SPE-PB Chairman 2022-2023
Technical Services Engineer
Odessa Separator Inc. (OSI)
To my fellow SPE Permian Basin members,
I hope all of you had a fantastic summer and have successfully dodged the heat wave so far. On behalf of SPE Permian Basin Section, I would like to extend a warm welcome to our new members and existing members of the basin. The Permian is the place to be – the string of boomtowns and man camps that represent the heartbeat of American energy. It’s the Permian that we call home.
First of all, let me tell you why I am proud to be in the Permian:
The Permian currently accounts for 43% of U.S. daily production and is home to almost 40% of the nation's active drilling rigs. Of the many scattered formations across the country, one reigns supreme – the Permian Basin. Domestic crude output reached a new high for the year as producers ramp up production to meet summer needs per the Energy Information Administration (EIA).
Importantly, the Permian has played a crucial role in America’s ascent to becoming the World’s No. 1 crude oil producing nation. The Permian has been the most active and productive oil producing region in the country and is the second largest most productive natural gas region of the United States with a geographic footprint area of about 0.022% compared to the area of the entire nation. This growth hasn’t been achieved without its challenges. In the 1970’s during the global oil crisis, the industry incrementally developed technologies like hydraulic fracturing & horizontal drilling that eventually created a turn around and breakthroughs in the Barnett Shale in the 2000’s; it’s these breakthroughs that ended up setting the stage for the “Shale Revolution.”
After 2015’s short decline in production, producers were able to drive the Permian to new heights, which played a key role in making the United States the world’s largest oil producer by 2018. We overcame the pandemic, survived dramatic declines in oil prices and continuous challenges of climate change, under supply of global oil market, well placement (Fig. 1: Odessa, TX in 2003 vs. 2018; at the end of this article), and pipeline capacity issues. Even with all these challenges in the Permian, we as an industry continuously strive to address these issues by pushing the boundaries, such as: drilling 3-mile laterals from the standard of 1-mile laterals (Rystad Energy: ShaleWellCube), implementing zero carbon net policies, and tapping into digital tech to improve productivity. The Permian Basin’s recoverable reserves in the Wolfcamp and Bone Spring formations alone are estimated at 50 billion barrels of crude oil and about 300 billion cubic feet of natural gas. With all of this, it’s the community that we have always relied upon. Our people of West Texas and Southeast New Mexico – a community of bold and brave individuals who have bonded together is what makes the Permian the place to be and why I feel fortunate to be part of it.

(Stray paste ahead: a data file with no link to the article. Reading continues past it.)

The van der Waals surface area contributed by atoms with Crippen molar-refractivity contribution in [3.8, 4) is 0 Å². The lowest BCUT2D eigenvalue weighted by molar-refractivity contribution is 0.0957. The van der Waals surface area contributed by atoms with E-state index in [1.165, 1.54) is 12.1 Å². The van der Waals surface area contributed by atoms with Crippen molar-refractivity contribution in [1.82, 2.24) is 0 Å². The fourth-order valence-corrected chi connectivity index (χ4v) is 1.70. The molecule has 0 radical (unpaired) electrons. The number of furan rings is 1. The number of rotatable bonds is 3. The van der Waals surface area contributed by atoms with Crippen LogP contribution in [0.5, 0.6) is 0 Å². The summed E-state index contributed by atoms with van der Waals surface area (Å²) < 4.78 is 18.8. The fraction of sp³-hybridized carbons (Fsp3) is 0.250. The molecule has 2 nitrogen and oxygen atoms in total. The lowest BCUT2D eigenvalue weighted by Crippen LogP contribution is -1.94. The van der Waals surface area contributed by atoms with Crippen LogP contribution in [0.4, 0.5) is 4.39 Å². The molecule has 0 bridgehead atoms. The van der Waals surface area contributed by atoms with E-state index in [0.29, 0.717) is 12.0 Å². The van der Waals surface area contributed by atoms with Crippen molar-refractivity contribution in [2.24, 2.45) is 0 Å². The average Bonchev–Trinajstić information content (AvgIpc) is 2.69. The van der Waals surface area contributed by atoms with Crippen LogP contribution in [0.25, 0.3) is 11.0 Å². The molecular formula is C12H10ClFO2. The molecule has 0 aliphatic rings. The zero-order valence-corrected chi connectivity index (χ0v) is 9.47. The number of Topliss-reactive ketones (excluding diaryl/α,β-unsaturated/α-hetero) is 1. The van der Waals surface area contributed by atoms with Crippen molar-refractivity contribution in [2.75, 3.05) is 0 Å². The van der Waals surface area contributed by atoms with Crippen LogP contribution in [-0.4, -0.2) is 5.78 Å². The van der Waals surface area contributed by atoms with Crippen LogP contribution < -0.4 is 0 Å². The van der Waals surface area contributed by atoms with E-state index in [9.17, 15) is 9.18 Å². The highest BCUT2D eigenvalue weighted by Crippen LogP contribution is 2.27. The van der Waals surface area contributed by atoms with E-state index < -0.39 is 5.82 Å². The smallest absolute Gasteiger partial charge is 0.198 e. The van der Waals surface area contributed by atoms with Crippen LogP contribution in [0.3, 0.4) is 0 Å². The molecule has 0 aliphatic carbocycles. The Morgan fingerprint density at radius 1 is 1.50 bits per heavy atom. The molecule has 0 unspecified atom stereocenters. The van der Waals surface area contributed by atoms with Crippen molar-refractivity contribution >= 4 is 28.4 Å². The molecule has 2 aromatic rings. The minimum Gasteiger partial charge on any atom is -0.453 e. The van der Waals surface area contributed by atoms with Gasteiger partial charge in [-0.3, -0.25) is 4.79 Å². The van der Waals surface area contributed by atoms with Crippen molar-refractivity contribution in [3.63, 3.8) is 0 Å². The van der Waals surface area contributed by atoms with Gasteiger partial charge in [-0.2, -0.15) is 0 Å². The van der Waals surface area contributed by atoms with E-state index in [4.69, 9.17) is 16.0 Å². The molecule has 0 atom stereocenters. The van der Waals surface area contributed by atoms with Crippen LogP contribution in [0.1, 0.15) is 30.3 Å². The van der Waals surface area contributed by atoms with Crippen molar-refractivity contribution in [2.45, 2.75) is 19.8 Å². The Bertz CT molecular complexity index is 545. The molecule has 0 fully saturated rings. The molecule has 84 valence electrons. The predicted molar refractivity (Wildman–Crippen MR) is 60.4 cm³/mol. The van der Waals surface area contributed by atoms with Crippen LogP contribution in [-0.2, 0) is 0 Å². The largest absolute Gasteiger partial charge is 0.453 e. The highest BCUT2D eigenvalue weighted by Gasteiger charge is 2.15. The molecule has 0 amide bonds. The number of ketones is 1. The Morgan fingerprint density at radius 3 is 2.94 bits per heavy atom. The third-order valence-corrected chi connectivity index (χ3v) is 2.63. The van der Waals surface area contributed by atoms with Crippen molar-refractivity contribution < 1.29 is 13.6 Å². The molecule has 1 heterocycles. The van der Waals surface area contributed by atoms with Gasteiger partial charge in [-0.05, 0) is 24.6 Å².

I am honored to serve as the 2022-23 SPE Permian Basin Chair; here’s little bit about myself:
I am Shivani Vyas, a Petroleum Engineer graduated from Texas Tech University (TTU), currently working as a Technical Services Engineer in the production and operations division for Odessa Separator Inc. (OSI). Born and raised in India, I am glad to have chosen West Texas; even more grateful that it chose me right back! I started my involvement through SPE’s TTU student chapter, served on the SPE Permian Basin Young Professional board for a couple of years and on the SPE Permian Basin Section this past year alongside remarkable peers who have humbled me to understand the responsibilities and values of the SPE Permian section. I am very much honored to be serving as the Chair for the SPE Permian Basin Section for 2022 – 2023 term.
SPE including the SPE Permian Basin Section has always strived to create vision and value for its members by organizing technical sessions, community services and networking events to enhance technical and professional competency of the community. We would love to have your involvement.
It’s the members that make this organization. We would very much like your feedback and suggestions for us to be working together and moving forward. Please feel free to reach out to anyone of us on the board.
Oil Field outside Odessa, TX in 2003 vs. 2018. Source: WSJ, Google Earth, YouTube.